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Kent State will restrict school-sponsored travel to China in wake of coronavirus outbreak

The university says the measures will be reevaluated in March
Credit: Tony Dejak/AP

KENT, Ohio — Kent State University is restricting school-sponsored travel to China "until further notice" in the wake of the coronavirus outbreak that has infected thousands of people.

In an email obtained by KentWired, interim Senior Vice President and Provost Melody Tankersley said the measures are being put in place "out of an abundance of caution" and follow guidelines suggested by the U.S. Department of State. There are currently no study abroad trips or additional Chinese visitors scheduled for this semester, but the university will decide next month whether planned summer trips will take place.

"As always, the health and safety of our students, faculty, staff and visitors are our top priority," Dr. Tankersley wrote.

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Students will not be banned from going to China on their own, including those at KSU who are from the country but studying in the U.S. However, officials are advising against "all nonessential travel" to the Asian nation.

Nearly 20,000 people have been infected by the coronavirus since its origination in Wuhan, Hubei in China, with more than 400 dying from the disease. While the vast majority of those cases have been in the Far East, the illness has spread to other nations, including a handful of cases in the United States.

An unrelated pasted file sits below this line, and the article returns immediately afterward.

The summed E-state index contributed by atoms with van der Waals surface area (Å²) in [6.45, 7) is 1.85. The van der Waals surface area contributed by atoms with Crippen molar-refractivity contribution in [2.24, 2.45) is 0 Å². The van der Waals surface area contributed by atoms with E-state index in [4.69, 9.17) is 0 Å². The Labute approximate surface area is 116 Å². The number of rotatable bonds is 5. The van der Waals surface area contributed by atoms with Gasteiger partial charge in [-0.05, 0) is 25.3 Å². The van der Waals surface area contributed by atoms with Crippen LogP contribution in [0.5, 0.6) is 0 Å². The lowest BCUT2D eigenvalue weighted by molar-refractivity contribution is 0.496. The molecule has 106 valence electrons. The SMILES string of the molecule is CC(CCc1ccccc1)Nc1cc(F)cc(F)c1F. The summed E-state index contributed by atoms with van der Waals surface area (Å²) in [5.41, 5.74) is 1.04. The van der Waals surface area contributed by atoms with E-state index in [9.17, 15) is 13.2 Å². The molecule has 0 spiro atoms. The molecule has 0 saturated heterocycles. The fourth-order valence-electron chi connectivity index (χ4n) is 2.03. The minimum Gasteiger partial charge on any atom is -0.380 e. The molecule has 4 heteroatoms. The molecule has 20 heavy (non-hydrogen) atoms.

In response to the outbreak, the Trump administration has declared a public health emergency and has temporarily barred all foreign nationals who have recently visited China from coming to the U.S. unless they are seeing a direct relative. Several air and cruise lines are also restricting travel in the country, and Kent State is advising all students who have been to China within the last two weeks to contact the school's DeWeese Health Center for a checkup.

The Ohio Department of Health confirmed a Chicago man who has since been diagnosed with the coronavirus visited Cleveland just before showing symptoms, and two students at Miami University in Oxford were tested for the illness but were shown not to have it. At this time, no Ohio residents are under investigation for the virus.

"Please help your faculty, staff and students to be mindful of the stresses our community members may be feeling and be sensitive to, and show, care for them," Tankersley said in regard to international students who may have relatives in China. "Remember, Flashes take care of Flashes."

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